New home from sea
A NUN was warned that if she contested her sacking from the headship of a Catholic school "it would bring great discredit to the Church."
Mr Roger Bennett admitted having given the warning when he gave evidence to a Leeds industrial tribunal last week, Sister Margaret Travers from the Convent of the Cross and Passion, Ilkley, Yorkshire, claimed that she was unfairly dismissed by the managers of St Mary's Primary School, Ilkley.
Mr Bennett denied that he had said a tribunal would make great reading for the public. "These were not the words I used. I said it was a great tragedy that this had come to pass and said that if it went to the tribunal it would bring great discredit to the Church."
The school managers claim that Sister Margaret was dismissed after they had lost confidence in her ability as a head teacher.
The tribunal was told that there were no salacious facts in the case. There were no allegations of gross misconduct. It was a simple case of a los.s of confidence in the head teacher by her employers.
An advisor to the Bradford Metropolitan Council, Mrs Eileen McEvoy told Mr John Morrish, the tribunal's chairman that Sister Margaret had not been on the original short list of candidates for the job of head that had been drawn up, by the chairman of the school managers and herself.
But a few days later, she said, she discovered the chairman of the managers had included Sister Margaret's name and despite "advice to the contrary" she was given the post in May 1976.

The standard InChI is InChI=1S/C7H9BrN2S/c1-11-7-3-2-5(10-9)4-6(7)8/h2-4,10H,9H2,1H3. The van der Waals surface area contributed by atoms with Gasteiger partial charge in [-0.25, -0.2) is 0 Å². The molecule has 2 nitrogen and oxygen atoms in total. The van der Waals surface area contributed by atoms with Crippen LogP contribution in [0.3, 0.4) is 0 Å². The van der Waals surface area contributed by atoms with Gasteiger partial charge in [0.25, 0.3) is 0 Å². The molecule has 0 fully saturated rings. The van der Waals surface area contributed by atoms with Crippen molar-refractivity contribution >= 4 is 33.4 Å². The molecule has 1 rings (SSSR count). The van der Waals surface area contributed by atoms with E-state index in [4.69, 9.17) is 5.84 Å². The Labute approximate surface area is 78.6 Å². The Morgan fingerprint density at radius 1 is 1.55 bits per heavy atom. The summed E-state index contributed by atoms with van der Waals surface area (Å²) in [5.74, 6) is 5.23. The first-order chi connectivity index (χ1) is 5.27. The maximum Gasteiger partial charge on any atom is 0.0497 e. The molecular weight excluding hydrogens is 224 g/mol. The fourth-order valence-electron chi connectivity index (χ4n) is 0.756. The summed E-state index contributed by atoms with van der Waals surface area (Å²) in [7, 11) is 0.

Mrs McEvoy _added that she thought Sister Margaret a "good class teacher" hut that she did not have the depth of experience to run a school. She found the sister a "likeable. nice person," but she did not appear to understand what her duties were.
The hearing was adjourned until September 10. RETIRED sealarers can look forward to high standards of care at Ciatfazre Grange, Liverpool. The buildings are being renovated thanks to the continuing dedication of staff and generous grants from charitable trusts.
The Grange is under the care of the port chaplains and is run by the Liverpool Diocesan Council of the Apostleship of the Sea. Its chapel will be opened in September as part of the work sponsored by the Sir Harold flood Trust. Sir Harold is one of the Liverpool Council's Vice Presidents. Chaplains at the Council's headquarters Atlantic House, are developing the ecumenical activities started last year, with the newly-appointed Anglican chaplains for the area.